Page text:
Enabled by the blockchain technology or DLT (distributed ledger technology), smart contracts in banking can be considered as a boon for a lot of issues associated with conventional financial contracts, which have geared up for this digital age. Solely relying on physical documentation in banking leads to inefficiencies and delays as well as intensifies exposure to errors and fraud. While financial intermediaries provide interoperability for finance system and reducing risk, they create overhead costs and expose to compliance requirements. And thus, there has been a rise in cases where banks (financial institutions could yield benefits from the adoption of smart contracts in their standard business operations. With the use of smart contracts in banking, not only banks can be relieved of the burdens of verification and the monitoring of data, but also can benefit from the reduced administrative costs.
Finance experts believe that DLT (distributed ledger technology) and smart contracts could go mainstream and banks will likely start using these technologies by the year 2020.
Banks and financial institution offering mortgage loans as well as using smart contracts could definitely save a fortune through decreased processing costs.
It’s because mortgages mainly depend on the collation and verification of a certain amount of property and financial data by the entities (parties) involved in the transaction. Further, this complex system adds in increased cost and delays in the process. In this sense, smart contracts can help reduce the time and cost involved in the issuance of mortgage loans through automation, access to additional sources of information like Land registry records and title deeds, and shared access to electronic versions of verified physical documents between trusted parties.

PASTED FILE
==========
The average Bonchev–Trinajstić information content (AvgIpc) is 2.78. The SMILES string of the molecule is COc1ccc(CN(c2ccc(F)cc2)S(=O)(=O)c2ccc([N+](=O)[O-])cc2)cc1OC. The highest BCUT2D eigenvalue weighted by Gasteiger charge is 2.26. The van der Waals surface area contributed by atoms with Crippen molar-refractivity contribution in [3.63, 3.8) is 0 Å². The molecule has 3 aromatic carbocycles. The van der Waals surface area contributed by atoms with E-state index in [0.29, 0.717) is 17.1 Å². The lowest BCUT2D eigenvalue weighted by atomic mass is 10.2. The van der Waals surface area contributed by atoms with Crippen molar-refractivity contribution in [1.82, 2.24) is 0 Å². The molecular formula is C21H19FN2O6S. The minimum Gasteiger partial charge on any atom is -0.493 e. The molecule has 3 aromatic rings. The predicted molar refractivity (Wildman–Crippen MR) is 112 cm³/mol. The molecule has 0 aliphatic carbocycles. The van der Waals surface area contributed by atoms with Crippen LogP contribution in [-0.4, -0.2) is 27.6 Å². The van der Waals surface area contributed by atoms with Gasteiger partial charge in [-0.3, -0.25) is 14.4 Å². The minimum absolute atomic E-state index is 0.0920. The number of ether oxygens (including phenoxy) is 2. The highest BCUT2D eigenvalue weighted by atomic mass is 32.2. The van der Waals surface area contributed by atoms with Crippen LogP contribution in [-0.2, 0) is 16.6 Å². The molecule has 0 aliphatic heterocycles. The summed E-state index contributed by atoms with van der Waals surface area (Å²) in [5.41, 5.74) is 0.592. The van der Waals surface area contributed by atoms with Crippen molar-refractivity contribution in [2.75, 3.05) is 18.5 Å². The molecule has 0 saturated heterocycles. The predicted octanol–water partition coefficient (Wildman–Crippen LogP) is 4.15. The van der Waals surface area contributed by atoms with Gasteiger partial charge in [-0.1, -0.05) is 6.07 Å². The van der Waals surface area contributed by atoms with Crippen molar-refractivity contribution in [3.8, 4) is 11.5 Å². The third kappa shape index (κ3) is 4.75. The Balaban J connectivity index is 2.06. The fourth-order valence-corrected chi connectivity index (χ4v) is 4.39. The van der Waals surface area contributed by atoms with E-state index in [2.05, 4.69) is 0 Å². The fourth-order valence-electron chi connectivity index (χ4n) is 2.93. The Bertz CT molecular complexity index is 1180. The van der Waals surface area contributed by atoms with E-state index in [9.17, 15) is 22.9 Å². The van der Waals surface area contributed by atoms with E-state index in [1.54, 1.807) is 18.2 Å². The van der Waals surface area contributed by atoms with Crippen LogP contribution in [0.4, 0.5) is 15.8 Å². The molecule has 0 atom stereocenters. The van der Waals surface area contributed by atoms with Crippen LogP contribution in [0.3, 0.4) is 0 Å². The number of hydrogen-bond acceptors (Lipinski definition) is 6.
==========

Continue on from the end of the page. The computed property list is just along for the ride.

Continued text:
The saving can be used for the customer who could benefit from appropriate interest and lending rates, making home ownership affordable for everyone.
The possibilities to streamline banks and financial institutions’ clearing and settlement processes through smart contracts are immense. As a matter of fact, more than 40 banks operating globally have already realized the potentials and participated in a consortium. The consortium has tested smart contracts to assess whether they can help in clearing and settlement activity. And thus, many of those banks have already decided to pursue further their individual trials.
Smart contracts can help tackle the onerous administrative task of handling approvals between participants by counting up trade settlement amount and then sending the funds automatically once the transaction implanted within the smart contract has been approved and verified.
Blockchain-based smart contracts can propose plenty of benefits for an array of applications for banks. If smart contracts in banking implemented properly, latter can benefit from real-time, accurate and verified transactions, lower costs and intermediaries. However, they need to be accessible and comprehensible by businesses.